United 2026 bid bosses promise an $11bn profit for FIFA and a global legacy from the Americas

By Paul Nicholson

May 8 –The United 2026 bid chairmen have reinforced their commercial credentials for hosting FIFA’s first 48-team World Cup,  predicting a record revenue of $14 billion for FIFA, a profit of $11 billion.

By comparison, FIFA’s budget for 2015-18, derived very largely from Russia 2018, is $5.66 billion, although it now expects this figure to be exceeded. The world governing body generated $5.72 billion in 2011-14. Its current forecast is for revenue of $6.56 billion in 2019-22.

Speaking to an audience of journalists at the AIPS Congress in Brussels , Carlos Cordeiro, president of US Soccer and United Bid Co-chairman promised “the most successful and profitable FIFA World Cup ever.”

The revenue bump for 2026, the co-bid chairman say, will come from opening up the largest commercial marketplace in the world for sports.

That will include more than $4 billion of match day revenues and $3.64 billion in sponsorship. While TV rights will generate $5.2 billion, a North America tournament would add a $300 million bonus to FIFA via contracts already negotiated with Fox and Telemundo.

Acknowledging that the 2026 World Cup has been politicised by wider global politics and in particular US president Donald Trump’d stance on immigration and his entry into the World Cup bid debate, Cordeiro said “…the question of who will host in 2026 has at times become mixed with geopolitics. We are asking that we be judged—not on the politics of the moment—but on the merits of our bid. This is also the first time that the decision on who hosts will be made by all FIFA member associations—publicly.”

While the “politics of the moment” may be different come 2026, the issue for the US part of the bid right now is getting unequivocal government commitment to allow entry for fans from all countries. Cordeiro was unconcerned by this potential pitfall.

“This is an opportunity for all of us—as one global football family—to put the world’s most popular sport on a new course and to do what’s best for the game,” he said.

“With this in mind, we believe that the decision on June 13 in Moscow comes down to one critically important question—which bid can deliver the most success to help sustain and grow FIFA and programs like FIFA Forward that help member associations achieve their highest potential?”

Addressing the unity of the three bids Decio de Maria, president of the Mexico Football Federation, said: “The same spirit that brings Mexicans together around football is the spirit of our bid. We are united as North Americans – nearly 500 million of us, all woven together as neighbors, friends and, most importantly, family. We share traditions, dance to each other’s music and eat each other’s foods. These days, Americans eat more tortillas than hot dogs! We are one North American community coming together in one United Bid.”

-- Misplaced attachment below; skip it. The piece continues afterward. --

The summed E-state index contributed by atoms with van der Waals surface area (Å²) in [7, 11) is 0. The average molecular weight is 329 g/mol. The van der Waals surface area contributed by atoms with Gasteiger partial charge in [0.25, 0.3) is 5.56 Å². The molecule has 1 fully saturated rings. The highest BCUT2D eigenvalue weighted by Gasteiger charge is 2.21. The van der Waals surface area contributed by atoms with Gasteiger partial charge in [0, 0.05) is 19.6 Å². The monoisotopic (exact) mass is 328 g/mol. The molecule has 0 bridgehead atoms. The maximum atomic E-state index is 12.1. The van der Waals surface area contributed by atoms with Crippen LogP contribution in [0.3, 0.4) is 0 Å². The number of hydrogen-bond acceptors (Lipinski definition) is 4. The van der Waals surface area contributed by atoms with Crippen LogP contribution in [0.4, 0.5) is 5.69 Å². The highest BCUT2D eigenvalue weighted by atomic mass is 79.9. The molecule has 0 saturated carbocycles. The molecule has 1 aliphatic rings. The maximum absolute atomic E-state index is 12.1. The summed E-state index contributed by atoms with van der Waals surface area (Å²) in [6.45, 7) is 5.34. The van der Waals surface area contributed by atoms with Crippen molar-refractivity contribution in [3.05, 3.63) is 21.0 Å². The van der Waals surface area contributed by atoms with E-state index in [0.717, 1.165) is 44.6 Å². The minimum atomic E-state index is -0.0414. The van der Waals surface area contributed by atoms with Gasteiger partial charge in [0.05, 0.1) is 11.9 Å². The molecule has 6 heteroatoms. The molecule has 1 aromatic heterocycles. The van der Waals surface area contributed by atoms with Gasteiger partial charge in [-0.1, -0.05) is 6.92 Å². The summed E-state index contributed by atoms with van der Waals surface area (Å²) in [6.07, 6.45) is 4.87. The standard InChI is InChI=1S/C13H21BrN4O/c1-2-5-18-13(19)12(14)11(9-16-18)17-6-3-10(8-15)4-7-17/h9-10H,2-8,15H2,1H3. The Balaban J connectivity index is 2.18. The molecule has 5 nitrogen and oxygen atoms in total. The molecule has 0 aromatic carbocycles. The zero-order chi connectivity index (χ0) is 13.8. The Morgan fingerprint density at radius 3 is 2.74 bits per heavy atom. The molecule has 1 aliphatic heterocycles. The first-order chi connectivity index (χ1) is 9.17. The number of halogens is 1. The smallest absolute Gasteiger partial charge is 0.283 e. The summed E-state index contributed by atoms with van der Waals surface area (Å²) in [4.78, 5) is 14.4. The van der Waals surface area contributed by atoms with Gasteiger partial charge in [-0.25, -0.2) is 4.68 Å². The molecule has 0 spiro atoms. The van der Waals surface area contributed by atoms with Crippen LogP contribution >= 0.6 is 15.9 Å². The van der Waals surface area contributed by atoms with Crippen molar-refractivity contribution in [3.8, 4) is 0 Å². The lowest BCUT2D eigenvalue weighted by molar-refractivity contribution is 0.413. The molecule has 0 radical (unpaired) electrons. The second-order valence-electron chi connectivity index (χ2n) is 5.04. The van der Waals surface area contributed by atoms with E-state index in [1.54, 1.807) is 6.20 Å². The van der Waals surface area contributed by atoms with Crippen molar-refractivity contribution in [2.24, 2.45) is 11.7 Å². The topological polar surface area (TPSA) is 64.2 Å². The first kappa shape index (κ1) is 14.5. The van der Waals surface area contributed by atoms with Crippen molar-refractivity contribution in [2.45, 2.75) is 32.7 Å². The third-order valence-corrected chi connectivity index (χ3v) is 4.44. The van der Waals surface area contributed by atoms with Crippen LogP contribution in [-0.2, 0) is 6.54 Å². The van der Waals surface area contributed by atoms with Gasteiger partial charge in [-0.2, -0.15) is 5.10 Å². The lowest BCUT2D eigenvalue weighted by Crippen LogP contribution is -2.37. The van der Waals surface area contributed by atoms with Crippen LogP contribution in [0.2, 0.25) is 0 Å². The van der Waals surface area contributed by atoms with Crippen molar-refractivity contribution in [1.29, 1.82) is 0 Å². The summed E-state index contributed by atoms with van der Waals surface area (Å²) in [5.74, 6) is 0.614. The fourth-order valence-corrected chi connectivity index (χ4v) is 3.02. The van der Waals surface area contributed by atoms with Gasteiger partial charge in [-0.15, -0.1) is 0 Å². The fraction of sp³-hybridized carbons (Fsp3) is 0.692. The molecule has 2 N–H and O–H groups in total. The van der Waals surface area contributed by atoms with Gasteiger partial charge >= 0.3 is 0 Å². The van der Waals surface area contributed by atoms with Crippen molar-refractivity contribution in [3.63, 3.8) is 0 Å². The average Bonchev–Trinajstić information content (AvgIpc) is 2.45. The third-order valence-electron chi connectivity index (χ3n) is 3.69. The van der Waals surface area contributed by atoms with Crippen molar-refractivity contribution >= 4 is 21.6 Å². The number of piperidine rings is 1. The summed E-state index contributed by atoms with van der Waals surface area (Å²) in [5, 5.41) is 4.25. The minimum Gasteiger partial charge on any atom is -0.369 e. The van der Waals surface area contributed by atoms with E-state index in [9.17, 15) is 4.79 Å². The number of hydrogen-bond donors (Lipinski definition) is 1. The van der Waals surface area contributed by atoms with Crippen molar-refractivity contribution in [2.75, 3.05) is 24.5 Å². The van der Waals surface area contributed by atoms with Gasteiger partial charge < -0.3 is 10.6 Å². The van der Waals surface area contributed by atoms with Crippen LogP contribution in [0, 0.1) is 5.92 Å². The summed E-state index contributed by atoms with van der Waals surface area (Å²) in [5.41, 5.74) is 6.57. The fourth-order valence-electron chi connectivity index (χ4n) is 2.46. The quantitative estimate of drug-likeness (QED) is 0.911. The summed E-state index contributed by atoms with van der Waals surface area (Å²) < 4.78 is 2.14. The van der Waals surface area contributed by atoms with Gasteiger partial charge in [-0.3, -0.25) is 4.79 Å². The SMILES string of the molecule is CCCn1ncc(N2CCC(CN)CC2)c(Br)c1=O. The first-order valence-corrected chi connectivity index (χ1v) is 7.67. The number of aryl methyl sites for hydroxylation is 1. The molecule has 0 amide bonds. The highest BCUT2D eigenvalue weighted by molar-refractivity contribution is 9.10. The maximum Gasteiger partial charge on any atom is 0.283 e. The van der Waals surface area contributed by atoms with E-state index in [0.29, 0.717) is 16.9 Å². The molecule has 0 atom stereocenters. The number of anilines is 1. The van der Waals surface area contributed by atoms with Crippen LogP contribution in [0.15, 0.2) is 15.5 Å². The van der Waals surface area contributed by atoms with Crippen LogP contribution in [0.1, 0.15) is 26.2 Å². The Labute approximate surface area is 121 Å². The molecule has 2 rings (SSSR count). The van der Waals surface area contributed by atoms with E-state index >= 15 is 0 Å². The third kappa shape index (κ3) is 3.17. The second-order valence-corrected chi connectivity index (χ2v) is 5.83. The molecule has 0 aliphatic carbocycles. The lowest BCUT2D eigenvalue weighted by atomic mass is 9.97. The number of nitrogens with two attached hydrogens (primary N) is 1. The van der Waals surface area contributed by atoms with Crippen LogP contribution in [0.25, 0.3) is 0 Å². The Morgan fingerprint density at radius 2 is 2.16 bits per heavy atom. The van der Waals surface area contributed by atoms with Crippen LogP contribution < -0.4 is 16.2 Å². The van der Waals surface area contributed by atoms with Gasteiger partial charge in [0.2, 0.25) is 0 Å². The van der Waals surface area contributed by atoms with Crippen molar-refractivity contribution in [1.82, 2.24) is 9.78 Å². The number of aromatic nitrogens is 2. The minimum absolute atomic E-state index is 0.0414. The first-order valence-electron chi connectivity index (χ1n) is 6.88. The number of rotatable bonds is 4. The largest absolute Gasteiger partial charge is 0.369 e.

Focussing on the wider regional commitment from the CONCACAF nations and the wider Americas, de Maria said: “Our bid has been endorsed by the six voting federations of Central America—UNCAF. We’ve been endorsed by the 10 federations of South America—CONMEBOL. And we’re seeing strong and growing support for our bid – both in CONCACAF and from football associations around the world.

For his part Peter Montopoli, General Secretary of Canada Soccer, focussed on the operational readiness of the bid and the legacy it would leave. “With the new, larger 48-country format, I want to also make a point about another important topic—legacy. Because our stadiums are already built and operating, we can be certain that they will have a guaranteed use after 2026. They will not be costly “white elephants” that burden local economies. They will help sustain football and other sports for many years to come,” he said.

The commercial and operational delivery are powerfully attractive incentives for FIFA’s voting members.

While not directly addressing the geo-political and anti-American noise that has plagued this bid process, Cordeiro did refer to the human rights issues that are new to the FIFA bid criteria this time round and which at times have become a diverging and diverting battleground in the hosting debate.

“We hired an outside firm to independently assess our laws and practices, identify gaps we needed to address and we made those findings public. We engaged human rights stakeholders – over 70 people and 40 NGOs and UN agencies. We have developed a new human rights “scorecard” to evaluate Candidate Host Cities. And guided by our comprehensive human rights strategy, we will uphold the universal human rights of all people, regardless of gender, ethnicity, nationality, religion, disability or sexual orientation,” he said.

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